As a part of this initiative, the NIH developed the RADx Radical (RADx-rad) project. RADx-rad will support new, non-traditional approaches, including unconventional screening, biological or physiological markers, new platforms, and point-of-care devices, that address current gaps in COVID-19 testing. The program will also support new or non-traditional applications of existing approaches to enhance their usability, accessibility, and/or accuracy. Despite the variety of activities included, the overall RADx-rad effort will be centrally aligned and coordinated to harmonize the data collection, storage, and management, providing an opportunity to further explore and identify additional approaches to understand this novel virus. Beyond the current crisis, it is anticipated that the technologies advanced through RADx-rad may also be applicable to other, yet unknown, infectious agents.
Biosensing and detection technologies submitted to this initiative should provide reliable associations between biomarkers emanating from skin or the oral cavity to patients with symptomatic and asymptomatic COVID-19. Leveraging the accessibility of human skin and the oral cavity, this FOA seeks (1) to advance novel biosensing technologies that are innovative, safe, and effective, and (2) to implement such technologies into devices with integrated artificial intelligent (AI) systems for the detection, diagnosis, prediction, prognosis and monitoring of COVID-19 in clinical, community and everyday settings.
To this end, dedicated engineering and artificial intelligence systems are required. For skin monitoring, the device can include Electronic-nose (E-nose) technology or Gas Chromatography (GC). Thus, biosensing technologies targeting VOCs emanating from skin or the oral cavity will be referred to as SCENT (Screening for COVID-19 by E-Nose Technology). Oral biosensing devices may consist of technologies that are thoroughly characterized as safe and effective in preclinical studies to conform to and perform in the oral cavity. Non-invasive, real-time, continuous or periodic measurements of VOCs and other biomarkers in breath, droplets, tissues and other samples emanating from the oral cavity as signatures of onset, progression, and resolution of COVID-19 are desirable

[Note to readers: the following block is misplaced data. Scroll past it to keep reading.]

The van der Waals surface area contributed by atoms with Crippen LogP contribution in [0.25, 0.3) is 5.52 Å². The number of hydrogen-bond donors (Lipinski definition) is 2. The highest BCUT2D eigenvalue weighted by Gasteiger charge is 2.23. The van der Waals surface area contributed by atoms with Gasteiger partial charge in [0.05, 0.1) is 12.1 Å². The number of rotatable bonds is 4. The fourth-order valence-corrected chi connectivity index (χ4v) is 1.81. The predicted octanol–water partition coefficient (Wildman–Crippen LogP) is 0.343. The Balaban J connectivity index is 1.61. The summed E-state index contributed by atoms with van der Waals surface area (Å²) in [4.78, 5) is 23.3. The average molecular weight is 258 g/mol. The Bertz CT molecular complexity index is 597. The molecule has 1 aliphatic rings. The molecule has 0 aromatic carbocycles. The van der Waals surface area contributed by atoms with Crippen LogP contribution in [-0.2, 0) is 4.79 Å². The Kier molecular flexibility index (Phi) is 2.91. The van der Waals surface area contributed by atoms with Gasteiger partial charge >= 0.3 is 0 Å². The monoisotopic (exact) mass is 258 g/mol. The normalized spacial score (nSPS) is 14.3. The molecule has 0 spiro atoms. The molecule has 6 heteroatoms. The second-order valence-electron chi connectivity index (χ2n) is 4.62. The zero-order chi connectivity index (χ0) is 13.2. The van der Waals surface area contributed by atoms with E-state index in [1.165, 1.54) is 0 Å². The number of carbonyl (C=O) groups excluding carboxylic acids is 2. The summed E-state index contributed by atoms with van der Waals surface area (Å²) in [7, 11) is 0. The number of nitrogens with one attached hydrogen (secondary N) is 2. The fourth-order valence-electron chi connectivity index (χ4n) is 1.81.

Multidisciplinary collaborations are expected to ensure project success. Disciplines may include: Biomedical engineers, material scientists, biosensing experts, software engineers, chemists, dentists, clinicians, virologists, clinical trialists, biostatisticians, data analysts and other relevant experts in academia and industry.
Applications will be evaluated for scientific and technical merit by an appropriate internal review panel convened by NIH staff, in accordance with the review criteria specified in PA-20-135 as well as these additional review criteria:
Funds awarded using appropriations provided by the “Paycheck Protection Program and Health Care Enhancement Act, Public Law 116-139” will be issued in unique subaccounts in the HHS Payment Management System and will require separate financial reporting from any other funds awarded.
Application and Submission Information
Application due date: December 4, 2020 by 5:00 PM local time of applicant organization.
Submit applications for this initiative in response to the following funding opportunity announcement (FOA) or the subsequent reissued equivalent through the expiration date of this notice:
Eligible existing grants that can be revised in response to this NOSI are limited. Only the listed NIH programs of participating Institutes and Centers are eligible for this NOSI, as follows:
All instructions in the SF424 (R&R) Application Guide and the funding opportunity announcement used for submission must be followed, with the following additions:
Applications nonresponsive to terms of this NOSI will be withdrawn from consideration for this initiative.
Amanda Melillo, Ph.D.
National Institute of Dental and Craniofacial Research (NIDCR)